Creating your own Japanese bonsai garden can be a lengthy drawn-out battle or a weekend endeavor. It all depends on the tools you have on hand and your willingness to work hard. I am not a traditionalist so I do not heed to any rules when creating my gardens. My Japanese gardens are Japanese inspired, not corset-tight plans.
Ready, set, go!There are a few things that can help you move this right along. You don't need all of these tools but let me tell you they help a lot. Here are the basics, starting with hardware:
- Weedkiller (optional but recommended)
- RustOleum spray landscape chalk (any brand you like though)
- Strapping young man to do the hard labor
- Gas money to bribe the young man. (These last two aren't required but do seem to work in most cases.)
Spray the area you want to use with some sort of weedkiller to destroy all those nasties that do not belong in your garden. If you can get one that is safe for the environment that would be much better! Wait several days for it to really work and dry those bad boys up. After they're dead, till the area very very well. Turn all those weeds under so they rot.
Now, use your rake to smooth out the entire area. Really get in there and rake rake rake! After these initial steps are completed it is time for the fun to begin! Take your chalk spray and mark the entire perimeter in the shape you want your garden. I hate straight lines so I always try and make rounded swooping edges. It's probably better to make the garden a bit larger than what you think you want, there's always something you'll forget and want to add later. Trust me!
Draw out your paths and any place you want to add a garden or table or aviary.....ponds, anything! This is the time to stand back and really imagine what your garden will look like. Do you see yourself sitting at a table with your husband or wife while sipping coffee and looking at your gorgeous koi pond? Maybe you have a family of mandarin ducks nibbling an herb garden you planted just for them?
Next, create a display table.
You don't want your precious bonsai to get lost in a vast expanse of gardens, so building a display table is really a good idea to showcase your favorites. I'm cheap so I will use pine boards and then stain them what ever color I want (probably a deep mahogany). My bonsai table will be a very simple design and the stain will make it pop without taking your eyes off the plantings. Make sure you seal it well as the elements will make the wood rot. Now, boards aren't the only way to display your trees, I have one of my best plantings on a huge fallen log in my garden, another is on a stump. I really like things to be natural and what's more natural than a log? There are many table designs online for you to pick from, I'm not a carpenter so I can't really tell you HOW to build one.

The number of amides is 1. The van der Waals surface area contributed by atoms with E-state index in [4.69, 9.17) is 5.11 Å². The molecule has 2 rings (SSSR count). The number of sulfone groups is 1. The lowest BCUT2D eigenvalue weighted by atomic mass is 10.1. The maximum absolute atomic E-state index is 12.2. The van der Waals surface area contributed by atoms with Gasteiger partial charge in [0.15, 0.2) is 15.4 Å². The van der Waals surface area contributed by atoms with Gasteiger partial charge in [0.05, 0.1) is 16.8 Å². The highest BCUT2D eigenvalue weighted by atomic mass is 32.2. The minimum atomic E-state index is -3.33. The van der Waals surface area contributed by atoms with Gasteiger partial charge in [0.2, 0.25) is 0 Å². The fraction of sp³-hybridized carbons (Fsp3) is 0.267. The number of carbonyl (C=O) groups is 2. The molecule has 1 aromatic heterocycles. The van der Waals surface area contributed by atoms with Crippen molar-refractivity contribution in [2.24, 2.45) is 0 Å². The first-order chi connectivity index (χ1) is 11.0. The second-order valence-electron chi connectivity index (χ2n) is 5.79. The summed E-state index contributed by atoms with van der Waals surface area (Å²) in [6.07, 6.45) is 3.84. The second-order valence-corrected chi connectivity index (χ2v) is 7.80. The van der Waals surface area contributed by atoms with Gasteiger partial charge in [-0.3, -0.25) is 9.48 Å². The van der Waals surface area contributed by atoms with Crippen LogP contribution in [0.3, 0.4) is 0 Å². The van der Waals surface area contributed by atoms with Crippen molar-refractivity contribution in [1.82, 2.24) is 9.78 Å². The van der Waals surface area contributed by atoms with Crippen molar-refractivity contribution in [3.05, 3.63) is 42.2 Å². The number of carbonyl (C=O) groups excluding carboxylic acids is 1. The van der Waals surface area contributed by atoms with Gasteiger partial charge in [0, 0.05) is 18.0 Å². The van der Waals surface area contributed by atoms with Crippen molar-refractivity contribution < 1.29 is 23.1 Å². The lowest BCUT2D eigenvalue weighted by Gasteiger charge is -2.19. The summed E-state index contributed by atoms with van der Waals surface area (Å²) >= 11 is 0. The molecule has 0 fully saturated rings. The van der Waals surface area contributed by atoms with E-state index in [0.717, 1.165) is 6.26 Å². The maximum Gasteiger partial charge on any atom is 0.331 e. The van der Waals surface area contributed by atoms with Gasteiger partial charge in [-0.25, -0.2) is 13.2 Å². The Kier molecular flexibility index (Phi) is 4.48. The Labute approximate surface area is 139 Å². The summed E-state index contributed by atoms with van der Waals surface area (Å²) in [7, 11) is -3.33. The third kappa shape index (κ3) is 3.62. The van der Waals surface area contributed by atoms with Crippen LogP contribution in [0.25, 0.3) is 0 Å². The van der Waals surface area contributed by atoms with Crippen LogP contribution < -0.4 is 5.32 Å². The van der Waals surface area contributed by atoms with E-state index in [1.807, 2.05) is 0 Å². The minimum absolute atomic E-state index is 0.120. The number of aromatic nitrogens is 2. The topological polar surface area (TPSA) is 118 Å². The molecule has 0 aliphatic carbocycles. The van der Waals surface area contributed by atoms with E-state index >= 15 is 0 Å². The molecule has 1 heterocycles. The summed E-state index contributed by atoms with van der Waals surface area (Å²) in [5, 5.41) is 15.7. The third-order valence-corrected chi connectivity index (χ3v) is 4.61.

Just add water.Water is a very important element in a Japanese inspired garden..really, in almost any garden. You can add this feature with something as simple as a small bowl filled with water and a couple tiny plants, or you can be as elaborate as a 10,000-gallon pond complete with waterfall and stream. As with the sides of your garden, try making the edges of your pond sweep rather than being totally perfect with the lines. This will help add a sense of serenity to the surrounding landscape. It's also easier to accomplish than trying to make straight edges! Remember, a garden should play off nature, not fight against her.
Have a seat.
A sitting area is an important addition as well. Try to find furniture that will echo the theme of the garden; remember you don't want to detract from your bonsai. An easy and cheap way to make a bench is to take two stumps and place a sturdy board across the top. It's pretty and in some cases free. Add a few tables scattered around to place interesting rocks and fountains on. Anything to make your space feel good to you.
Don't forget to spend quality time with your fish. Offer them food from your hands as often as you can. Even the shiest fish would have trouble denying a tasty cricket or two. Sometimes it takes a while to tame them down. You can always put your carp (goldfish/koi) in an unheated aquarium and teach them to hand feed there before releasing them into their larger home (pond). Fish love to pick through the muck you stir up from the bottom of the pond, so cleaning time is perfect for teaching them to accept food from your hand.
If you want, you can add a floor to your garden as well. There's many choices out there, from stone and brick all the way down to cheap reed mats.
There are so many things you can do with a garden such as this, you can really let your imagination run away with you. If you're afraid of getting bogged down try breaking the project up into easy to handle installments.
Until we talk again,
I want to thank, slyperso1, commons.wikimedia.org, for the use of photos and Daves Garden for the general inspiration in the writing of this article.
(Editor's Note: This article was originally published on July 12, 2008. Your comments are welcome, but please be aware that authors of previously published articles may not be able to promptly respond to new questions or comments.)